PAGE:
Explaining General Ledger for Business Accounting

Handwritten Accounting ledger showing bookkeeping using pencil and calculator.
With the advent of accounting back in time, one of the most prominent words that made its way into the business dictionary was bookkeeping. Bookkeeping, in its broadest terms, is the process of keeping a record of all financial transactions of the business. This process requires drawing up several accounts that contain various transactions taking place within the business. The process of bookkeeping in accounting has been a tedious task since its inception, as it requires drawing up several individual t-accounts to record journal entries for the five major accounting elements – assets, liabilities, capital, expenses, and revenues. An important and commonly used classification is that of Ledgers, General Ledger and Sub Ledger. In order to advance the discussion on General Ledger, a brief description regarding the functionality of the ledgers is necessary.

What is a Ledger?

In accounting, a ledger refers to a record of transactions documented in a chronological order. These transactions are captured from the journal and are organized by account heads. These ledgers basically provide a historical and current summary of each transaction related to a specific account. This summary is considered to be the most reliable source for drawing up the financial statement at the year end. For instance, the sales ledger has all the sales related transactions. Sales return ledger maintains transactions related to sales returns. Therefore, the sales figure displayed onto the Profit and Loss Account may be verified from the sales ledger directly.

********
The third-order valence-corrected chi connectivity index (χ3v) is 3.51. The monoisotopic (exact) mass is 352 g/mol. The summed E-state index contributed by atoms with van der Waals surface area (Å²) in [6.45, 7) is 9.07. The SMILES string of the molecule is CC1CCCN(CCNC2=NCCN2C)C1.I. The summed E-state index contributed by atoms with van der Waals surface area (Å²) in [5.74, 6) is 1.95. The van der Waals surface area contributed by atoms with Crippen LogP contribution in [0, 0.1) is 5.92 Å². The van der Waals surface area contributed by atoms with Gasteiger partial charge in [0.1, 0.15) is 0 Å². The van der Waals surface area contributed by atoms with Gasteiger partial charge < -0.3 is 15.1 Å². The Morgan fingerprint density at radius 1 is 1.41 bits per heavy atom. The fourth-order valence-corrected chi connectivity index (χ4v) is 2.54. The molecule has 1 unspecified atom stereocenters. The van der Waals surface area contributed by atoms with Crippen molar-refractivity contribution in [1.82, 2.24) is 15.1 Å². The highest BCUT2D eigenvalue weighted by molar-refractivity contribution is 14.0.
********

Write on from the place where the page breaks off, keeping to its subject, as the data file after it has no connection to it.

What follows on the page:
What is a General Ledger?

As previously identified, cash related transactions will have their own cash ledger and sales related transactions will be contained in a sales ledger. The General Ledger is one big master account that comprises of data from these individual ledgers, compiled together, in a single format. The General Ledger is also known as the book of final entry. The General Ledger is used to post information on financial statements – Balance Sheet and Profit and Loss Account of the business.

Sub Ledgers is yet another related category in accounting and bookkeeping, sometimes known as the subsidiary ledgers. Updating the sub ledger is similar to updating a General Ledger, however, unlike the General Ledger, Sub Ledger comprises of just a few accounts.

Format of a General Ledger

In recent times, automation and use of accounting software has made the traditional form of bookkeeping outdated. Traditionally, a General Ledger used to resemble a register or book, where all the transactional data was kept. Each account would occupy one page in the General Ledger and the General Ledger comprised of all accounts mentioned in the Chart of Accounts.

The format of a General Ledger included five different columns for each heading. The main headings would include Date, Transaction Details, Debit, Credit, and Balance. The header would usually include the name of the account and its given number. An updated General Ledger would demonstrate the current balance of each account as on that particular date.

Accounting Software

For all businesses, a traditional depiction of the General Ledger is likely to be more comprehensive, as given above. In the present era, traditional bookkeeping has become obsolete. The introduction of accounting software has made accounting and bookkeeping an automated process where numerous business transactions may be recorded and posted to their respective accounts simultaneously, without the need to manually post entries into the relevant account heads. This allows for speed, accuracy and cost saving. Enterprise Resource Planning (ERP) solutions, such as SAP and Oracle, have revolutionized the accounting world at its core. The computer software automatically posts entries onto the General Ledger from the respective account ledgers and calculates the current balances according to the specified date. 

Hence, understanding the functionality as well as the structure of a General Ledger is crucial to business accounting procedures. The simplest form of its explanation has been provided here.

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